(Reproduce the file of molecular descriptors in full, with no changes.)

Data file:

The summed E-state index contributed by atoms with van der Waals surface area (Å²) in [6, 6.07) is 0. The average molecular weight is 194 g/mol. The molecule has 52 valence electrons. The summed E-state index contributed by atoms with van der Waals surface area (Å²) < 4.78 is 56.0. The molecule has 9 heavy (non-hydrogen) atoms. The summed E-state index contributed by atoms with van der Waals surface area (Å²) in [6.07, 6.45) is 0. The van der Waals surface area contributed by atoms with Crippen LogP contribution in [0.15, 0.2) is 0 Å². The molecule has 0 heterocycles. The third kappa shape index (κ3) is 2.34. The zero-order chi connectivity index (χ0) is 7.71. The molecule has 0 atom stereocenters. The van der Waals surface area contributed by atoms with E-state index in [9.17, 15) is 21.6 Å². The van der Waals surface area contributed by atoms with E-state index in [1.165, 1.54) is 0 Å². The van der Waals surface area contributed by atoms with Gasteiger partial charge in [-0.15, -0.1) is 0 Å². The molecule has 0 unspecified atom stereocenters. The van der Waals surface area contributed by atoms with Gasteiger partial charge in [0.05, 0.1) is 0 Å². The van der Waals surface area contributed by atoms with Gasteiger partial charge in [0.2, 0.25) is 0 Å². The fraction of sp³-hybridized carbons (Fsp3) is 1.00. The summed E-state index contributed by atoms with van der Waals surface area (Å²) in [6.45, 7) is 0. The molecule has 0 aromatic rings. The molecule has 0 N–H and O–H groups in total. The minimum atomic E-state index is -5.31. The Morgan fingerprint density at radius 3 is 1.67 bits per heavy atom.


The summed E-state index contributed by atoms with van der Waals surface area (Å²) in [6, 6.07) is 0. The average molecular weight is 194 g/mol. The molecule has 52 valence electrons. The summed E-state index contributed by atoms with van der Waals surface area (Å²) < 4.78 is 56.0. The molecule has 9 heavy (non-hydrogen) atoms. The summed E-state index contributed by atoms with van der Waals surface area (Å²) in [6.07, 6.45) is 0. The van der Waals surface area contributed by atoms with Crippen LogP contribution in [0.15, 0.2) is 0 Å². The molecule has 0 heterocycles. The third kappa shape index (κ3) is 2.34. The zero-order chi connectivity index (χ0) is 7.71. The molecule has 0 atom stereocenters. The van der Waals surface area contributed by atoms with E-state index in [9.17, 15) is 21.6 Å². The van der Waals surface area contributed by atoms with E-state index in [1.165, 1.54) is 0 Å². The van der Waals surface area contributed by atoms with Gasteiger partial charge in [-0.15, -0.1) is 0 Å². The molecule has 0 unspecified atom stereocenters. The van der Waals surface area contributed by atoms with Gasteiger partial charge in [0.05, 0.1) is 0 Å². The van der Waals surface area contributed by atoms with Gasteiger partial charge in [0.2, 0.25) is 0 Å². The fraction of sp³-hybridized carbons (Fsp3) is 1.00. The summed E-state index contributed by atoms with van der Waals surface area (Å²) in [6.45, 7) is 0. The molecule has 0 aromatic rings. The molecule has 0 N–H and O–H groups in total. The minimum atomic E-state index is -5.31. The Morgan fingerprint density at radius 3 is 1.67 bits per heavy atom.